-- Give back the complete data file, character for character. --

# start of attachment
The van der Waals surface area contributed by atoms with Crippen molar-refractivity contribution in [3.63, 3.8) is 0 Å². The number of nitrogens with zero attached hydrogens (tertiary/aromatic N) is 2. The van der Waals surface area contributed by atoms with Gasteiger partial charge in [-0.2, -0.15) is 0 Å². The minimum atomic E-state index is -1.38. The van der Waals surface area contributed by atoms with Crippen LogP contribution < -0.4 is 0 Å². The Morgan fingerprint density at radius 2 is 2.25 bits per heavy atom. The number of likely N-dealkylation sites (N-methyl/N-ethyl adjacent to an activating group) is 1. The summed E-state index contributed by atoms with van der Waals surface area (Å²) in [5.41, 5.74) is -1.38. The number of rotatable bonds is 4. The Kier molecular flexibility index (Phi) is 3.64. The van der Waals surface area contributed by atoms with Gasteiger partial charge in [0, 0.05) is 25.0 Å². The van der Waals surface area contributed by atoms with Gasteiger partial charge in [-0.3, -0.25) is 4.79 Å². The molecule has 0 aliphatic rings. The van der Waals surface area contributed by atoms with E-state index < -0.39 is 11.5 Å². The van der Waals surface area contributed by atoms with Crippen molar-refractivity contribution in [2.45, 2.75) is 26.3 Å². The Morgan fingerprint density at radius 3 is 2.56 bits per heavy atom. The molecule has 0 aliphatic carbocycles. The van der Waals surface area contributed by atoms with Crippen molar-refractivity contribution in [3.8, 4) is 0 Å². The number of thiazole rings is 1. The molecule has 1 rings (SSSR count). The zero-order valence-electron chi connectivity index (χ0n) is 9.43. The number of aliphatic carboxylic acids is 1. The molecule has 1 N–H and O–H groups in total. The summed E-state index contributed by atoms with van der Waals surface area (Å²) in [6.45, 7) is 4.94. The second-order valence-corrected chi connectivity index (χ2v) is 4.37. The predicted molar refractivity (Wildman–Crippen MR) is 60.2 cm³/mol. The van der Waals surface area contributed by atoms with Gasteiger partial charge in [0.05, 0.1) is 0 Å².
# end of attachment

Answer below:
The van der Waals surface area contributed by atoms with Crippen molar-refractivity contribution in [3.63, 3.8) is 0 Å². The number of nitrogens with zero attached hydrogens (tertiary/aromatic N) is 2. The van der Waals surface area contributed by atoms with Gasteiger partial charge in [-0.2, -0.15) is 0 Å². The minimum atomic E-state index is -1.38. The van der Waals surface area contributed by atoms with Crippen LogP contribution < -0.4 is 0 Å². The Morgan fingerprint density at radius 2 is 2.25 bits per heavy atom. The number of likely N-dealkylation sites (N-methyl/N-ethyl adjacent to an activating group) is 1. The summed E-state index contributed by atoms with van der Waals surface area (Å²) in [5.41, 5.74) is -1.38. The number of rotatable bonds is 4. The Kier molecular flexibility index (Phi) is 3.64. The van der Waals surface area contributed by atoms with Gasteiger partial charge in [0, 0.05) is 25.0 Å². The van der Waals surface area contributed by atoms with Gasteiger partial charge in [-0.3, -0.25) is 4.79 Å². The molecule has 0 aliphatic rings. The van der Waals surface area contributed by atoms with E-state index < -0.39 is 11.5 Å². The van der Waals surface area contributed by atoms with Crippen molar-refractivity contribution in [2.45, 2.75) is 26.3 Å². The Morgan fingerprint density at radius 3 is 2.56 bits per heavy atom. The molecule has 0 aliphatic carbocycles. The van der Waals surface area contributed by atoms with Crippen molar-refractivity contribution in [3.8, 4) is 0 Å². The number of thiazole rings is 1. The molecule has 1 rings (SSSR count). The zero-order valence-electron chi connectivity index (χ0n) is 9.43. The number of aliphatic carboxylic acids is 1. The molecule has 1 N–H and O–H groups in total. The summed E-state index contributed by atoms with van der Waals surface area (Å²) in [6.45, 7) is 4.94. The second-order valence-corrected chi connectivity index (χ2v) is 4.37. The predicted molar refractivity (Wildman–Crippen MR) is 60.2 cm³/mol. The van der Waals surface area contributed by atoms with Gasteiger partial charge in [0.05, 0.1) is 0 Å².